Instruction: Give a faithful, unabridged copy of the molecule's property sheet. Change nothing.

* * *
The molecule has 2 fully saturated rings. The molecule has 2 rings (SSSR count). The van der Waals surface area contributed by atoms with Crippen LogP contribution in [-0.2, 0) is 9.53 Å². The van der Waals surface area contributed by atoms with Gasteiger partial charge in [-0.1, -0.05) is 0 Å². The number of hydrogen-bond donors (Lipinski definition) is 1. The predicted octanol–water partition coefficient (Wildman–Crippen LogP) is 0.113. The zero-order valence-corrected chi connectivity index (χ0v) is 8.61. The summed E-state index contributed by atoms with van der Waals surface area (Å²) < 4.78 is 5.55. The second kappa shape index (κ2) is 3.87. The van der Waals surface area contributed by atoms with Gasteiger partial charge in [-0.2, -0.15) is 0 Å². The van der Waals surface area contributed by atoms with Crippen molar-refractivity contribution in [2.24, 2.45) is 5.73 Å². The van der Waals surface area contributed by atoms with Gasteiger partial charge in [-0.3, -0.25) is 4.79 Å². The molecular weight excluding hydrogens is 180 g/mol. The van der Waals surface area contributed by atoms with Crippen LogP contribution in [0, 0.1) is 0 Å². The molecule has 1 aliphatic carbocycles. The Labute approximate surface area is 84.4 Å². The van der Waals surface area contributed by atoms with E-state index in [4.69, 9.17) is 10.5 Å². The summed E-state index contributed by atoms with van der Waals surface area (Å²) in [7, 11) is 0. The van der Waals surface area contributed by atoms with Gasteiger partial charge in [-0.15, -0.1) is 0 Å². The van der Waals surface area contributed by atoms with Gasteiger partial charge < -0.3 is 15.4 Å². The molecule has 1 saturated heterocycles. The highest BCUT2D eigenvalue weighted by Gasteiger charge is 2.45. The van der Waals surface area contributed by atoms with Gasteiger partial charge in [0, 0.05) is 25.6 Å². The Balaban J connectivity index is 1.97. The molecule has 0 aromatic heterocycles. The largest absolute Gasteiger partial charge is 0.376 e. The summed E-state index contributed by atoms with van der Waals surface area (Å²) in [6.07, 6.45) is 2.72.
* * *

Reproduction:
The molecule has 2 fully saturated rings. The molecule has 2 rings (SSSR count). The van der Waals surface area contributed by atoms with Crippen LogP contribution in [-0.2, 0) is 9.53 Å². The van der Waals surface area contributed by atoms with Gasteiger partial charge in [-0.1, -0.05) is 0 Å². The number of hydrogen-bond donors (Lipinski definition) is 1. The predicted octanol–water partition coefficient (Wildman–Crippen LogP) is 0.113. The zero-order valence-corrected chi connectivity index (χ0v) is 8.61. The summed E-state index contributed by atoms with van der Waals surface area (Å²) < 4.78 is 5.55. The second kappa shape index (κ2) is 3.87. The van der Waals surface area contributed by atoms with Gasteiger partial charge in [-0.2, -0.15) is 0 Å². The van der Waals surface area contributed by atoms with Crippen molar-refractivity contribution in [2.24, 2.45) is 5.73 Å². The van der Waals surface area contributed by atoms with Gasteiger partial charge in [-0.3, -0.25) is 4.79 Å². The molecular weight excluding hydrogens is 180 g/mol. The van der Waals surface area contributed by atoms with Crippen LogP contribution in [0, 0.1) is 0 Å². The molecule has 1 aliphatic carbocycles. The Labute approximate surface area is 84.4 Å². The van der Waals surface area contributed by atoms with E-state index in [4.69, 9.17) is 10.5 Å². The summed E-state index contributed by atoms with van der Waals surface area (Å²) in [7, 11) is 0. The van der Waals surface area contributed by atoms with Gasteiger partial charge in [-0.15, -0.1) is 0 Å². The van der Waals surface area contributed by atoms with Gasteiger partial charge < -0.3 is 15.4 Å². The molecule has 1 saturated heterocycles. The highest BCUT2D eigenvalue weighted by Gasteiger charge is 2.45. The van der Waals surface area contributed by atoms with Gasteiger partial charge in [0, 0.05) is 25.6 Å². The Balaban J connectivity index is 1.97. The molecule has 0 aromatic heterocycles. The largest absolute Gasteiger partial charge is 0.376 e. The summed E-state index contributed by atoms with van der Waals surface area (Å²) in [6.07, 6.45) is 2.72.